As of 2020, the FDA has issued new nutrition labelling rules for food manufacturers in a move that represents a big change for snack foods.
The additional labelling regulations address serving sizes of foods on packaged food products, as well as highlighting calorie intake with a bolder and bigger font.
The most significant feature includes a dual column label for foods that can reasonably be consumed in one sitting. One column lists the nutrition facts related to a single serving, while the other is based on the contents of the entire package.
As a result, the FDA says the serving sizes will reflect what people actually eat and drink, rather than a recommendation of what to consume.
The new Nutrition Facts label also includes the introduction of a new category termed ‘added sugars’, referring to sugars that are added during the processing of foods. These can include but aren’t limited to syrups, types of actual sugars as well as honey and even fruit juices.
Changes that have been implemented are to the regulations that were initially made in May 2016. Compliance was initially set for 26 July 2019, however due to another alteration this was extended to 2020.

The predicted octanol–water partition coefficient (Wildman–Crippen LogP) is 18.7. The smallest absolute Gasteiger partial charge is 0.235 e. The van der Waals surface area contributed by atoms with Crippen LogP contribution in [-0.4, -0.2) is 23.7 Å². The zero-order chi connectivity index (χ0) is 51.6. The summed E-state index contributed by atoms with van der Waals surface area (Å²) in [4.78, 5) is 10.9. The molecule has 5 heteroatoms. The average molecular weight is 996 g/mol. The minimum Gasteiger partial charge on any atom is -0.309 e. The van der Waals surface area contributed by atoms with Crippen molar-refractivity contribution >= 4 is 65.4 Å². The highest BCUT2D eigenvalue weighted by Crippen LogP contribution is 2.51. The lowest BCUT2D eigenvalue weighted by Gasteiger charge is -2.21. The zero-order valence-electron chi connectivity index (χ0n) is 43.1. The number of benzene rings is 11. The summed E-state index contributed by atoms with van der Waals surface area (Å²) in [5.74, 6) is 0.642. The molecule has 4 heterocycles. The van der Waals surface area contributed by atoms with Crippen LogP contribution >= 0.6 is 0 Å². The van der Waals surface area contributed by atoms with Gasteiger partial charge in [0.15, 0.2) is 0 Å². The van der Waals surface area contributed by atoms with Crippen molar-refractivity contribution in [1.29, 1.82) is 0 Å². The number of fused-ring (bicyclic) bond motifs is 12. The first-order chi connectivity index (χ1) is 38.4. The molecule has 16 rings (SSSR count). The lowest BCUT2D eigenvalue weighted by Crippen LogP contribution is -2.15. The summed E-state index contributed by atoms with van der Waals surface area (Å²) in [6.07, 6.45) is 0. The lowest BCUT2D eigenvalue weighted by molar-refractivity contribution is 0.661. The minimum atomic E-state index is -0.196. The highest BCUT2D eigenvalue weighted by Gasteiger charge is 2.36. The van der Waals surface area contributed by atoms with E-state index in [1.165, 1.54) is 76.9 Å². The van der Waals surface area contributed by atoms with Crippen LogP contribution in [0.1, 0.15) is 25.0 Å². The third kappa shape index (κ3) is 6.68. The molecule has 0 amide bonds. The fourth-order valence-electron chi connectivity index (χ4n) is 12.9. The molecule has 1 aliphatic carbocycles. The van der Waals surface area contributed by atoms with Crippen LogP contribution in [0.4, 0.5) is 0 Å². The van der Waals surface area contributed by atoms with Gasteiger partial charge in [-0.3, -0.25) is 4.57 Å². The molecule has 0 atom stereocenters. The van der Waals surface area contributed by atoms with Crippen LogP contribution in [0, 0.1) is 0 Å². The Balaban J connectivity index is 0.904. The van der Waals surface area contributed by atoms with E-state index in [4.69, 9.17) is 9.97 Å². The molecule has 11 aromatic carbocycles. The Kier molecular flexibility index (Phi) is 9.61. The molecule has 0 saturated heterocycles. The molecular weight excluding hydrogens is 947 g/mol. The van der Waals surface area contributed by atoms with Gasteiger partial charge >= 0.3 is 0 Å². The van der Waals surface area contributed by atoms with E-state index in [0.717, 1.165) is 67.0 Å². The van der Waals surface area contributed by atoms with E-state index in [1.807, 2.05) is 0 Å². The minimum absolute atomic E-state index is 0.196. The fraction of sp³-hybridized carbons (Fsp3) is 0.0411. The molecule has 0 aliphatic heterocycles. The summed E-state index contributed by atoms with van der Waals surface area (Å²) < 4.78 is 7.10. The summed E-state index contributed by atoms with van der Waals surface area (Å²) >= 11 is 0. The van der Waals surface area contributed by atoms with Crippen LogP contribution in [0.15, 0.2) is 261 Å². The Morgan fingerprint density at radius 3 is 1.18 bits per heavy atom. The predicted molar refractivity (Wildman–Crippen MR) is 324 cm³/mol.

The rules apply to companies with at least $10 million in annual food sales and compliance to the updated regulations is now required by 1 January 2020. Meanwhile, manufacturers with less annual food sales will have an additional year to comply.
During the first six months, the FDA plans to work cooperatively with manufacturers to meet the new requirements. The FDA have also said that they will not focus on enforcement actions during that time, as to allow everyone to get on board.
Claudine Kavanaugh, director of nutrition and food labelling in the FDA’s Centre for Food Safety and Applied Nutrition, said: “The new Nutrition Facts label has updated serving sizes for many foods.
“We know that Americans are eating differently, and the amount of calories and nutrients on the label is required to reflect what people actually eat and drink – not a recommendation of what to eat or drink.
“The new label, including this dual column layout, will drive consumers’ attention to the calories and percent daily value of nutrients that they are actually consuming.”
© FoodBev Media Ltd 2020